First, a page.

There are bus and truck tours and there are military convoys. While technically the former, the current production of Reginald Rose’s Twelve Angry Men at L.A.’s Ahmanson Theatre is rolling across America with the invincibility, not to mention temperament, of the latter. The Roundabout Theatre Company production, now parked on Temple Street, may be a 50-year-old drama, but thanks to the new engine rebuilt on director Scott Ellis’s fluid blocking, it likely will have the payload of a Brinks truck when it heads out of town on May 6th.
Ellis directed a different cast in the play’s 2004 Broadway debut at Roundabout’s American Airlines Theatre, earning the show critical praise, four Tony nominations, and a round trip National Tour ticket that gets punched in Florida after this and again in Southern California next February at Costa Mesa’s Orange County Performing Arts Center.
This deliberation room drama about compassion versus justice did not develop along the usual play-film-television path. Originally a Studio One teleplay in 1954, it was adapted to film in 1957, becoming director Sidney Lumet’s first feature. It was also the only producing credit its star, Henry Fonda, would ever have. It became a stage play almost as an afterthought when Rose adapted it 1964, yet it did not get to Broadway until the Roundabout staging, which became that company's longest-running hit at 228 performances.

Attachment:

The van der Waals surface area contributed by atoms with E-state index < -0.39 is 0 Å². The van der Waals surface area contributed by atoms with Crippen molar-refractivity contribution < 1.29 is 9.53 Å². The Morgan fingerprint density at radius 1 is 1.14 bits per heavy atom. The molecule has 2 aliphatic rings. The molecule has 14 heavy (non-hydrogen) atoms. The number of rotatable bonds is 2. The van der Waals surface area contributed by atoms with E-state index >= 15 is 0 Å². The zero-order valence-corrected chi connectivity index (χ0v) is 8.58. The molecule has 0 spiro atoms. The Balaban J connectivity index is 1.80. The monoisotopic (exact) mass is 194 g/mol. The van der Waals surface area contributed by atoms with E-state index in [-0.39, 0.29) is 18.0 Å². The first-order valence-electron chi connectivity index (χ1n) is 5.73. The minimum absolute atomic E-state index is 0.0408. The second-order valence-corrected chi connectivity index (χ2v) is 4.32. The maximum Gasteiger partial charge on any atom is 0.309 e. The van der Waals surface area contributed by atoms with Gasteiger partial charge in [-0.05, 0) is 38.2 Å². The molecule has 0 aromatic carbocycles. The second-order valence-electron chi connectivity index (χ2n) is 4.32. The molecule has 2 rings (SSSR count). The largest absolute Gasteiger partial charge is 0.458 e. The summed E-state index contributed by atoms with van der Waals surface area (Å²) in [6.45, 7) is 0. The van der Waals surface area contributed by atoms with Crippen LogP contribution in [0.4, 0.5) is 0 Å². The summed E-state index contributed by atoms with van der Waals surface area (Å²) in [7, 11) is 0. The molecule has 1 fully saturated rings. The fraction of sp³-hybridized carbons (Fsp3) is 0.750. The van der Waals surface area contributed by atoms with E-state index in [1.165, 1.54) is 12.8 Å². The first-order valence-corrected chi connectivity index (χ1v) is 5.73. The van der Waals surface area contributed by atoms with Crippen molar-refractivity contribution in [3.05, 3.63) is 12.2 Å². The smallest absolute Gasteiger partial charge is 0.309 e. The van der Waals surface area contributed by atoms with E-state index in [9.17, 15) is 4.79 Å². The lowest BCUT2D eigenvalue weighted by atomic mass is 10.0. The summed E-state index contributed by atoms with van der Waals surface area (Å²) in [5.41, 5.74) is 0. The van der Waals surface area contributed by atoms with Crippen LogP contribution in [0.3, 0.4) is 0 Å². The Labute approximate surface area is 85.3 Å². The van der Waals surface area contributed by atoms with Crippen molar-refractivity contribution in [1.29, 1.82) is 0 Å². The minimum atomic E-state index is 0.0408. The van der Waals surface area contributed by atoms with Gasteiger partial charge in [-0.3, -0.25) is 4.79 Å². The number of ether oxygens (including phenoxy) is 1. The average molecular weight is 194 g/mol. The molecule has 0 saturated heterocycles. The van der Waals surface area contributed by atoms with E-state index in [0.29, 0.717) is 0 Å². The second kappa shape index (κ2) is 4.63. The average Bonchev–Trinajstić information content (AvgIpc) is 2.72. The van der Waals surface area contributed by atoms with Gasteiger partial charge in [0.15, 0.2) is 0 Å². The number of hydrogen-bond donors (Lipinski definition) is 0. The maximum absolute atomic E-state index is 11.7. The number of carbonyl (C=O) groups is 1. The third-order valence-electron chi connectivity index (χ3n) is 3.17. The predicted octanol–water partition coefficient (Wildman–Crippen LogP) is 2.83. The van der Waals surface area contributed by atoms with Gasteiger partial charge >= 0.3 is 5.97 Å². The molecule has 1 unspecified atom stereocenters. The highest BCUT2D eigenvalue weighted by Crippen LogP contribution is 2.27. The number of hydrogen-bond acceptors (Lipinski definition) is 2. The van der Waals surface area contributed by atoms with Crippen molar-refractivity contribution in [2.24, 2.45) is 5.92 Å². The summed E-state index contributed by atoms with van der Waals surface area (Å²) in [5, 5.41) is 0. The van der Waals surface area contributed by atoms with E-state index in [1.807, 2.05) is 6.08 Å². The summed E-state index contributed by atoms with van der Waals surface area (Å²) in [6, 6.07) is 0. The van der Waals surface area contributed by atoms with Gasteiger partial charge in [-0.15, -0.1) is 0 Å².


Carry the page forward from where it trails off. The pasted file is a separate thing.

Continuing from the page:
Like Agatha Christie’s And Then There Were None or Peter Greenaway’s Drowning by Numbers, there’s a numerical predictability to the plot of Twelve Angry Men that challenges its director and performers. However, unlike those — and most other — crime stories, the sleuths here are laymen locked in a room with only their notes, their memories, and their prejudices to see them through.
The play opens in the empty Jury Room #2 of Allen Moyer's time-capsule set. We hear the judge (Robert Prosky, in an audio holdover from Broadway) read the jury instructions: In this case, a guilty verdict will carry the death penalty. The jury's decision, guilty or not guilty, must be unanimous, but a guilty verdict must be believed by all 12 to be beyond any reasonable doubt. Even one dissenter will produce a hung jury requiring a retrial.